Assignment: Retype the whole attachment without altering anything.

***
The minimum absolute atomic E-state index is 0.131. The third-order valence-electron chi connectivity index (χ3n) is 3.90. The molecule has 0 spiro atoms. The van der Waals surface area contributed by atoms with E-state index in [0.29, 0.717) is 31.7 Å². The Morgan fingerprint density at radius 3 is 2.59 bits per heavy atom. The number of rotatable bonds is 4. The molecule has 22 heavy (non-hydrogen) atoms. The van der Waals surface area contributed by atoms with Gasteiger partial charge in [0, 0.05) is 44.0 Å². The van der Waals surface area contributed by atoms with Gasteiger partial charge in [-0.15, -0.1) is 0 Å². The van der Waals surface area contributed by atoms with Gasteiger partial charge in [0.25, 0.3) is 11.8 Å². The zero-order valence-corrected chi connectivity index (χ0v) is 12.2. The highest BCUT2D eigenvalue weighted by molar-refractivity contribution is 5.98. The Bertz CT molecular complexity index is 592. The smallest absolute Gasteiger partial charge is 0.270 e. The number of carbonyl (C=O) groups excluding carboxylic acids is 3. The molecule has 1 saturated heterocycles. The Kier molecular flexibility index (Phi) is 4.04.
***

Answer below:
The minimum absolute atomic E-state index is 0.131. The third-order valence-electron chi connectivity index (χ3n) is 3.90. The molecule has 0 spiro atoms. The van der Waals surface area contributed by atoms with E-state index in [0.29, 0.717) is 31.7 Å². The Morgan fingerprint density at radius 3 is 2.59 bits per heavy atom. The number of rotatable bonds is 4. The molecule has 22 heavy (non-hydrogen) atoms. The van der Waals surface area contributed by atoms with Gasteiger partial charge in [0, 0.05) is 44.0 Å². The van der Waals surface area contributed by atoms with Gasteiger partial charge in [-0.15, -0.1) is 0 Å². The van der Waals surface area contributed by atoms with Gasteiger partial charge in [0.25, 0.3) is 11.8 Å². The zero-order valence-corrected chi connectivity index (χ0v) is 12.2. The highest BCUT2D eigenvalue weighted by molar-refractivity contribution is 5.98. The Bertz CT molecular complexity index is 592. The smallest absolute Gasteiger partial charge is 0.270 e. The number of carbonyl (C=O) groups excluding carboxylic acids is 3. The molecule has 1 saturated heterocycles. The Kier molecular flexibility index (Phi) is 4.04.